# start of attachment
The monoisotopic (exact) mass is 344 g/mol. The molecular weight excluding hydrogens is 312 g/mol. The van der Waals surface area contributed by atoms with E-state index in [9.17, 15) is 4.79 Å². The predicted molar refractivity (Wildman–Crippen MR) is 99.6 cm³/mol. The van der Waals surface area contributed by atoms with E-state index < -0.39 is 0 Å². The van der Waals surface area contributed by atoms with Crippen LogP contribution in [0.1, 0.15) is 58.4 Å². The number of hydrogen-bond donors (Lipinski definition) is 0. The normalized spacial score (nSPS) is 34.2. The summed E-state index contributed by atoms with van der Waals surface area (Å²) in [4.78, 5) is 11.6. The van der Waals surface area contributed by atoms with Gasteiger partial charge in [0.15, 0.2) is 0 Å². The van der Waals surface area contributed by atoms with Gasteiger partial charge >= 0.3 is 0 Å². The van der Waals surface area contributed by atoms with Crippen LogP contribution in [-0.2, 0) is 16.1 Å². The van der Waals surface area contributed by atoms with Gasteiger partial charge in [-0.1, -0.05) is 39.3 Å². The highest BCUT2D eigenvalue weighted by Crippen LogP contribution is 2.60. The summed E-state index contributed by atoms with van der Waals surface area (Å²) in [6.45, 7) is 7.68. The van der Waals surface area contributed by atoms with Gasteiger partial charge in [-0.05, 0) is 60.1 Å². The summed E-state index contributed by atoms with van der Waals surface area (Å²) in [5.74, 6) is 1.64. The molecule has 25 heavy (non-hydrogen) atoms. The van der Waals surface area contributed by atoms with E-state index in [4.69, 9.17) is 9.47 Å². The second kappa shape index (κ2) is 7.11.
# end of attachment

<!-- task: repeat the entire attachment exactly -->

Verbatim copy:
The monoisotopic (exact) mass is 344 g/mol. The molecular weight excluding hydrogens is 312 g/mol. The van der Waals surface area contributed by atoms with E-state index in [9.17, 15) is 4.79 Å². The predicted molar refractivity (Wildman–Crippen MR) is 99.6 cm³/mol. The van der Waals surface area contributed by atoms with E-state index < -0.39 is 0 Å². The van der Waals surface area contributed by atoms with Crippen LogP contribution in [0.1, 0.15) is 58.4 Å². The number of hydrogen-bond donors (Lipinski definition) is 0. The normalized spacial score (nSPS) is 34.2. The summed E-state index contributed by atoms with van der Waals surface area (Å²) in [4.78, 5) is 11.6. The van der Waals surface area contributed by atoms with Gasteiger partial charge in [0.15, 0.2) is 0 Å². The van der Waals surface area contributed by atoms with Gasteiger partial charge >= 0.3 is 0 Å². The van der Waals surface area contributed by atoms with Crippen LogP contribution in [-0.2, 0) is 16.1 Å². The van der Waals surface area contributed by atoms with Gasteiger partial charge in [-0.1, -0.05) is 39.3 Å². The highest BCUT2D eigenvalue weighted by Crippen LogP contribution is 2.60. The summed E-state index contributed by atoms with van der Waals surface area (Å²) in [6.45, 7) is 7.68. The van der Waals surface area contributed by atoms with Gasteiger partial charge in [-0.05, 0) is 60.1 Å². The summed E-state index contributed by atoms with van der Waals surface area (Å²) in [5.74, 6) is 1.64. The molecule has 25 heavy (non-hydrogen) atoms. The van der Waals surface area contributed by atoms with E-state index in [4.69, 9.17) is 9.47 Å². The second kappa shape index (κ2) is 7.11.